A Maryland dental bridge got its name from the University of Maryland. It’s a type of permanent dental bridge that can be put in the mouth to replace a missing tooth.
A Maryland bridge is a type of permanent dental restoration that can replace a missing tooth. The concept is similar to that of a typical dental bridge in that the dentist will attach the prosthetic tooth replacement to the teeth on either side of the gap to create a seamless smile.
However, there is one key difference to keep in mind: Maryland bridges are bonded differently.
While a traditional dental bridge requires the dentist to shave down some of the enamel on the adjacent teeth, a Maryland dental bridge does not.
To place a typical dental bridge, your dentist needs to remove some healthy tooth enamel. This permanently affects the intact teeth to which it attaches.
A Maryland dental bridge has thin metal “wings” that attach to the back of your teeth. Your dentist will bond that metal framework from the false tooth to the supporting teeth with a composite resin. They will not remove any tooth enamel before placement.
While typical dental bridges are common, a Maryland bridge is not a tooth replacement option for everyone. They are only ideal for patients who have good oral hygiene and healthy neighboring teeth.
A dentist may only recommend a Maryland bridge for someone who meets these criteria and needs one or two missing front teeth replaced.
A Maryland dental bridge is a permanent dental appliance used to replace a missing tooth. Unlike a traditional dental bridge, a Maryland bridge does not require enamel shaving. However, Maryland bridges aren't meant for everyone. A patient needs to have healthy neighboring teeth and good oral hygiene to qualify for this type of bridge.
Like all dental procedures, there are pros and cons to Maryland bridges. Here are some of the pros of getting a Maryland bridge:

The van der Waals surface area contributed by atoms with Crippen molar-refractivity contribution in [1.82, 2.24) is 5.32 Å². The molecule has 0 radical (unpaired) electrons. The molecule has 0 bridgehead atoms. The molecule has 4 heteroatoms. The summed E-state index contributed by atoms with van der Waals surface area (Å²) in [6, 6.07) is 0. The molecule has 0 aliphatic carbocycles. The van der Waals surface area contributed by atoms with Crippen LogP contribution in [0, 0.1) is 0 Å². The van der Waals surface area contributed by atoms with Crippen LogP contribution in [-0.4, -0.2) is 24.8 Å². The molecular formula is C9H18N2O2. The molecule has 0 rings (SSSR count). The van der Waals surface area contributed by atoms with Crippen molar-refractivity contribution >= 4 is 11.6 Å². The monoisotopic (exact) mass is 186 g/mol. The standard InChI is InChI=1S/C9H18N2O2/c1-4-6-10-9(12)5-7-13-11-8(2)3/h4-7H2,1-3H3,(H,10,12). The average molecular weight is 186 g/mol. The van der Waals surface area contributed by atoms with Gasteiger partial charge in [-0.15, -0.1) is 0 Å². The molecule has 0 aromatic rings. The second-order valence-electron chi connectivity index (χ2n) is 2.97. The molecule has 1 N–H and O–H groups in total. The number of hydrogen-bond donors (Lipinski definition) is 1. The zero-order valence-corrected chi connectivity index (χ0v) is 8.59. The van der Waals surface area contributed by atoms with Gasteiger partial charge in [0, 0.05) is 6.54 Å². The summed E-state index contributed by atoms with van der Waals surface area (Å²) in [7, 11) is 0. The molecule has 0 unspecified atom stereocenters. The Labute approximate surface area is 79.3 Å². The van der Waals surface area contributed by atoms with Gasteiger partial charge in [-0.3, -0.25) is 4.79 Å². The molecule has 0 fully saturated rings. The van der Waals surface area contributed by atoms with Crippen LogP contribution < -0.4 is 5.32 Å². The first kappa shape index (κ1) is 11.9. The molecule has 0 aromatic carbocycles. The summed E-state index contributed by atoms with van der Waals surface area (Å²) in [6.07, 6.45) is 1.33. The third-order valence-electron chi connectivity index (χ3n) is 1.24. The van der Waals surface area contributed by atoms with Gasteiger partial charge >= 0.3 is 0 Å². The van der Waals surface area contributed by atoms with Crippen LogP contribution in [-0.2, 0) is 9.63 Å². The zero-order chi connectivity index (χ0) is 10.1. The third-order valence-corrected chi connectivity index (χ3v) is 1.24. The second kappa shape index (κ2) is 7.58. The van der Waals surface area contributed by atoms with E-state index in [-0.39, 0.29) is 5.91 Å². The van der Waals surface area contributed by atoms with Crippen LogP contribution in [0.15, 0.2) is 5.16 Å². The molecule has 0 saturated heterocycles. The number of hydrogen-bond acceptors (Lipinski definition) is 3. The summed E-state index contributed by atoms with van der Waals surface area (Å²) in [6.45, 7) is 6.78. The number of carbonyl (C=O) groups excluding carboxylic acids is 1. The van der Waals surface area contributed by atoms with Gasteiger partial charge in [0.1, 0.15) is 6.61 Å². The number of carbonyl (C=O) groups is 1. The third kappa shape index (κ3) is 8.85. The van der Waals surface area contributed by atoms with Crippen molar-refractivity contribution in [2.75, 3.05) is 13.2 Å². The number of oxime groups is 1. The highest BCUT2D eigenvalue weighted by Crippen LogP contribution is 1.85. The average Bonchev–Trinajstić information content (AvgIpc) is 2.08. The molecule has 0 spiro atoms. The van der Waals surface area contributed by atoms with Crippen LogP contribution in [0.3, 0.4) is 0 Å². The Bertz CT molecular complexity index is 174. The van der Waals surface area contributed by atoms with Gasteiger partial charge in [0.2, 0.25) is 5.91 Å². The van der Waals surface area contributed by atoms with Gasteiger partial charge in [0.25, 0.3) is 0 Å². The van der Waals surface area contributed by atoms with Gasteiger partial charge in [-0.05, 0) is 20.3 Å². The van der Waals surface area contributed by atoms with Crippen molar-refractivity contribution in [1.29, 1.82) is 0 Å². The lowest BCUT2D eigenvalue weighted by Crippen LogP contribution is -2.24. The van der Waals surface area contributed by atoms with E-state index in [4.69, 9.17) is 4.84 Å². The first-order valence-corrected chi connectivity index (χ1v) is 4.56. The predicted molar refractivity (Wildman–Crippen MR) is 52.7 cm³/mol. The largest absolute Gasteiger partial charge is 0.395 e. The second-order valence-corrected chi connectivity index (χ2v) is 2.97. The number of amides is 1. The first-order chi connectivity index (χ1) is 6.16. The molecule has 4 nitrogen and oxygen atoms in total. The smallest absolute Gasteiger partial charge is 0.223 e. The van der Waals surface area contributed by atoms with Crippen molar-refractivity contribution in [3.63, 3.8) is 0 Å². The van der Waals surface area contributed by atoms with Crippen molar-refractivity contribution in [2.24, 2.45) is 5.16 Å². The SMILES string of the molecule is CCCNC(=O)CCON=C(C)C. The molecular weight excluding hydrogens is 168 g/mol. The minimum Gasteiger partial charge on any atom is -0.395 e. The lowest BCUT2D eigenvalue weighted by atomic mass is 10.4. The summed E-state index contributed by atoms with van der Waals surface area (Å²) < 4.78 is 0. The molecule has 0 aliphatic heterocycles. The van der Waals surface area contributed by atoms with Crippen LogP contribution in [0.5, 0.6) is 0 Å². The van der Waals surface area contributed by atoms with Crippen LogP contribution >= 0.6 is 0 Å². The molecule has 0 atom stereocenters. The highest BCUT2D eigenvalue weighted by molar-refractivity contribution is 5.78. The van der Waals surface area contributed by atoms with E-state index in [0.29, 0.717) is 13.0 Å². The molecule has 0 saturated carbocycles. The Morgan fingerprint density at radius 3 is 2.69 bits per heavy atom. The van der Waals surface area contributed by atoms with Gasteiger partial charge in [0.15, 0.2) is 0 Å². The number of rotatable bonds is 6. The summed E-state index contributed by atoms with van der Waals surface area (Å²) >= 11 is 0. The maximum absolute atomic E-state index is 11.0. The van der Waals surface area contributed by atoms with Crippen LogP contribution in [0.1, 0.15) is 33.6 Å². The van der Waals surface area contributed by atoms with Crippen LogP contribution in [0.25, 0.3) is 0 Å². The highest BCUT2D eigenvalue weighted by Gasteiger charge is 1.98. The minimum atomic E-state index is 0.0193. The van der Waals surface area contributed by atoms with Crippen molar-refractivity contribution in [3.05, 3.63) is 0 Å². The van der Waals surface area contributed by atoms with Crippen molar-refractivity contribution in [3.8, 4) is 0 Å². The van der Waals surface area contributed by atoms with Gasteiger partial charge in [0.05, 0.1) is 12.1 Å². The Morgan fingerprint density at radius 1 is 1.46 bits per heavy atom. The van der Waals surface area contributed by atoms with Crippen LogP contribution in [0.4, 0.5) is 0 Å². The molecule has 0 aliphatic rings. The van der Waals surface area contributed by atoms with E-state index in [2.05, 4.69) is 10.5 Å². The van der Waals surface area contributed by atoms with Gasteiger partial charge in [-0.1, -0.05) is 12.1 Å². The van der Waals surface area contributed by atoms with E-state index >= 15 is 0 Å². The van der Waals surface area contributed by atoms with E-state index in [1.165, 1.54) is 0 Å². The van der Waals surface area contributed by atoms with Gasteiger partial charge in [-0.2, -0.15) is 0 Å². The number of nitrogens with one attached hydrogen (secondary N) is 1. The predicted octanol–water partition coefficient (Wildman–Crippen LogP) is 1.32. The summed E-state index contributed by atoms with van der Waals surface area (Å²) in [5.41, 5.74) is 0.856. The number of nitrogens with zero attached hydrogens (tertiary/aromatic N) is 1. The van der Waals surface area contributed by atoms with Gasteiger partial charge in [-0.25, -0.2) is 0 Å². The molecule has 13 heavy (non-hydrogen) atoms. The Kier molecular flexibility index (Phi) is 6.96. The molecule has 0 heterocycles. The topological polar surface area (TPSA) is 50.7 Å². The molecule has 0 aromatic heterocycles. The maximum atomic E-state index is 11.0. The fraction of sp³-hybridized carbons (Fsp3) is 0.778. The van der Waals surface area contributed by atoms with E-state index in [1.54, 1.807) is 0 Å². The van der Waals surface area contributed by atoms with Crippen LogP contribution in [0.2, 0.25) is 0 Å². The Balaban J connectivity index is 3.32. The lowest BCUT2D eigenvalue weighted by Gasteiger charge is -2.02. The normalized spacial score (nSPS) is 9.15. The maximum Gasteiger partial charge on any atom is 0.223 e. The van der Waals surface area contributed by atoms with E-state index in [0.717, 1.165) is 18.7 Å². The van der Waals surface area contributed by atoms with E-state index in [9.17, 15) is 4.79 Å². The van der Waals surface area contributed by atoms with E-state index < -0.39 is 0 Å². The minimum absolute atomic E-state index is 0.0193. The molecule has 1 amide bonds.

The cons of Maryland dental bridges include the following:
Getting a Maryland bridge is non-invasive, low-risk, quick, and offers instant results. It is also cost-effective and doesn't require enamel removal. Plus, the dental appliance lasts for a long time. However, there are downsides to using a Maryland bridge. It may cause teeth darkening and tooth decay, and it needs frequent rebonding (every five to eight years).
The implant procedure to place a Maryland bridge is simple. It is a generally quick and non-invasive procedure that shouldn’t require too many trips to the dentist’s office.
Once you leave your appointment to have your dental bridge put in place, you should be able to eat, chew, and speak normally. There isn’t any downtime following a Maryland dental bridge placement, and you should not experience any pain.
That said, you might notice mild sensitivity. You should stay away from hard and cold foods and liquids that can trigger your sensitivity.
Practicing proper oral hygiene by brushing your teeth, flossing, and rinsing with mouthwash will also help keep your mouth clean and healthy so your bridge can last longer.
Installing a Maryland bridge involves a quick trip to the dentist's office. Your dentist will etch the back of your adjacent teeth, apply a bonding resin, attach the bridge's metal wings to the resin, and cure the resin to keep the bridge in place. After leaving the dentist's office, you can eat, chew, and speak normally. Mild sensitivity may be felt.
Here are answers to some of the most commonly asked questions about Maryland dental bridges.
The cost of a Maryland dental bridge will vary depending on several factors like your dental insurance, oral health, the missing tooth (or teeth), the materials used in the Maryland bridge structure, and more. Generally, a Maryland bridge will cost about $1,000 to $2,300.
Maryland bridges can last a few years, though you may need to rebond the wings every so often. Typically, the wings on a Maryland bridge will need to be rebonded every five to eight years.
A Maryland bridge should not damage your teeth because the dentist does not need to remove any enamel from your adjacent teeth like they would with a typical dental bridge. Maryland bridges are better for your teeth than many other dental alternatives because of the minimal damage done.
Maryland bridges do not typically fail. However, a Maryland bridge may not work for all teeth, such as back teeth and molars in the back of the mouth. It also may not work if you are missing several teeth in a row. This is because the wings will not have anything to bond to and it won’t be stable enough to support several teeth. Other treatment options are available, like partial dentures and dental crowns.
If a Maryland bridge is an option for you, the bridge should last you at least several years. Some bridges can last up to 15 years, but they will last about a decade with proper care on average.
Cantilever bridges require the reshaping of just a single abutment tooth (supporting tooth). A Maryland bridge has thin metal “wings” that attach to the back of your teeth.
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